Shoulder dislocation

Shoulder dislocation

What is a shoulder dislocation?

  • Shoulder dislocation occurs when the shoulder joint comes out of the socket (i.e. the humeral head comes out of the glenoid).
  • Two main types of shoulder dislocation:
    • Traumatic shoulder dislocation
    • Atraumatic shoulder dislocation

Traumatic shoulder dislocation

  • How does traumatic shoulder dislocation happen?
    • It is usually associated with (a) high impact force on the shoulder, e.g. falling on the shoulder / outstretched hand; OR (b) repetitive overuse of the shoulder, resulting in structural damage.
  • Examples of structural damage:
    • Bankart / SLAP lesion (shoulder joint cartilage tear);
    • Hill-Sachs lesion (compression fracture of the shoulder bone);
    • Etc.
  • How is a traumatic shoulder dislocation diagnosed?
    • History of trauma
    • Clinical test on shoulder instability
    • Imaging, e.g. MRI
  • Physiotherapy for traumatic shoulder dislocation
    • For younger age patients, patients active in overhead sports and elite competitive athletes, it is recommended that surgical repair of the structural damage is done before commencing physiotherapy, as the risk of re-dislocation is high with conservative treatments alone.
    • Patients of older age are recommended to go for conservative treatments, including physiotherapy, first.
    • Patients who failed conservative treatments are recommended surgery.
    • Physiotherapy processes:
      • The physiotherapy processes for both post-op or conservatively-managed patients are similar, except that there may be surgery-specific precautions indicated by the surgeon for post-op patients.
      • Phase 1 (Week 1-6):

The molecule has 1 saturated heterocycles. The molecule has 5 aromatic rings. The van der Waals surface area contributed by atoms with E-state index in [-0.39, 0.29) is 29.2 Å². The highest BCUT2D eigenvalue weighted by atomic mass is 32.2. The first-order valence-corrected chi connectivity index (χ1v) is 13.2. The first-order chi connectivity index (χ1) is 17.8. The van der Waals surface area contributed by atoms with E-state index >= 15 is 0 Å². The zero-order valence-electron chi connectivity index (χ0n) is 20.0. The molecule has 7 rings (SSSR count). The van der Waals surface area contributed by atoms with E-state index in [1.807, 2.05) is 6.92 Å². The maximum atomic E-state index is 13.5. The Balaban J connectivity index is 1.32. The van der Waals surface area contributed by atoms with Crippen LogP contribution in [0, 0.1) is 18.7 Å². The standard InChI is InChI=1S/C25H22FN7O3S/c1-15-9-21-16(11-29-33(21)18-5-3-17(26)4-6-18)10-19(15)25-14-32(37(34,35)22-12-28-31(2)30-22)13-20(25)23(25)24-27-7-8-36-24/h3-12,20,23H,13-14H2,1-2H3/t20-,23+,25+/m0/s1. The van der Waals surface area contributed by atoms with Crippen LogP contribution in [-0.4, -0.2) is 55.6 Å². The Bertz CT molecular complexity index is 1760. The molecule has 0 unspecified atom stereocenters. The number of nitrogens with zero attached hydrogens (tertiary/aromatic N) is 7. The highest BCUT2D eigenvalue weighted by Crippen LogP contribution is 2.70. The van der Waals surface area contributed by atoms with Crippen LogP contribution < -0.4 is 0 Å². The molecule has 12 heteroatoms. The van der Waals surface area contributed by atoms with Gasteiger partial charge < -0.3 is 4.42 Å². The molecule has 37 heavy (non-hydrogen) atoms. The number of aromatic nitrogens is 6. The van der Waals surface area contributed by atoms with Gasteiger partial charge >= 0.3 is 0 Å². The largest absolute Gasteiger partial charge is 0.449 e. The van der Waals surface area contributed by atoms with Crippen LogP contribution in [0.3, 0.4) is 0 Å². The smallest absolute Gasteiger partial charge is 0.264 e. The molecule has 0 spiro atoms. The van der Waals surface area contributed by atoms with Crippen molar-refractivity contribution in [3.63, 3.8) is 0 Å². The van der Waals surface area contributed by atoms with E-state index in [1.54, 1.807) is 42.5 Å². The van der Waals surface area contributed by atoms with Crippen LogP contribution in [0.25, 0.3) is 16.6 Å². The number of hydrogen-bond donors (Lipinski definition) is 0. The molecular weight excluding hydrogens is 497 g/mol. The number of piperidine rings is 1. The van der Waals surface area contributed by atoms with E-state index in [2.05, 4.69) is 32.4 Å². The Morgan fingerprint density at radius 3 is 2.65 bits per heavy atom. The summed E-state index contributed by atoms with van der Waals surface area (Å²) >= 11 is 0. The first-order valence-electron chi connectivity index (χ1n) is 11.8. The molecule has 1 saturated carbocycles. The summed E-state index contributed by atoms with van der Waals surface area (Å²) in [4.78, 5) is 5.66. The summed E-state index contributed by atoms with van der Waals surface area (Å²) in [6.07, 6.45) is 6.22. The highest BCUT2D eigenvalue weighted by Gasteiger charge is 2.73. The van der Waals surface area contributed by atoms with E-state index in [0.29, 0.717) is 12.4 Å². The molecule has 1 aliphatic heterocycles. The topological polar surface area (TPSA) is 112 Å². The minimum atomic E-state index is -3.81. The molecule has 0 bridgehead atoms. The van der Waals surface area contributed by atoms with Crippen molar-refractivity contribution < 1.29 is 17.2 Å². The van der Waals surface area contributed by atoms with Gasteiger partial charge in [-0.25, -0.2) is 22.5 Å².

• Immobilization at a specific shoulder angle with a sling for 1-6 weeks, duration of which depends on patient’s age, the severity of the damage, types of surgery
        • Pendulum exercises
        • Isometric rotator cuff exercises (for post-op patients, directions of the exercise may depend on the type of surgery)
        • Elbow, wrist and hand mobilization exercises
      • Phase 2 (Week 6-12):
        • Assisted active ranging exercises to regain full shoulder range of motion
        • Gradual strengthening of rotator cuff and scapular muscles, according to the available range of motion
      • Phase 3 (Week 12 onwards):
        • Strengthening
        • Power training
        • Coordination and agility training
        • Assessed for strength and function before returning to sports

Atraumatic shoulder dislocation

  • How does atraumatic shoulder dislocation happen?
    • Incorrect movement pattern at shoulder joint or scapula
    • Shoulder, scapular or even trunk muscles weakness
    • General joint laxity
    • Persistent shoulder muscle cramp leading to muscle imbalance
    • Nerve disturbance / damage
    • Previous minor shoulder trauma without structural damage, but resulting in muscle switching off / muscle cramp as a protective mechanism
  • How is an atraumatic shoulder dislocation diagnosed?
    • History – Any trauma, what movements trigger/ease the dislocation
    • Clinical test – on shoulder instability, muscles activation, nerve disturbance if any
    • Imaging as necessary to rule out any structural damage
  • Physiotherapy for atraumatic shoulder dislocation
    • No one-size-fits-all protocol as the root causes are different across patients with asymptomatic shoulder dislocation
    • To tackle muscle weakness: targeted strengthening exercises
    • To tackle muscles that are switched off: facilitated correct movement, verbal/visual / tactile cues
    • To tackle nerve disturbance: identify the cause of disturbance e.g.compression by neck/shoulder structures, and treat accordingly. May refer to doctor for medication as necessary
    • Patients with atraumatic shoulder dislocation may need a combination of treatments if their dislocation involves more than one factor.

Reference:

  1. Drummond JM, Popchak A, Wilson K, Kane G, Lin A. Criteria-based return-to-sport testing is associated with lower recurrence rates following arthroscopic Bankart repair. J Shoulder Elbow Surg 2021; 30:S14–S20
  2. Barrett C. The clinical physiotherapy assessment of non-traumatic shoulder instability. Shoulder & Elbow 2015; Vol. 7(1): 60–71
Shoulder Dislocation Infographic


Shoulder Dislocation Infographic:
A quick recap on the 2 main types of shoulder dislocation and their physiotherapy management.

Leave a Comment

Your email address will not be published. Required fields are marked *

Open chat
Need help?
Hello 👋
Can we help you?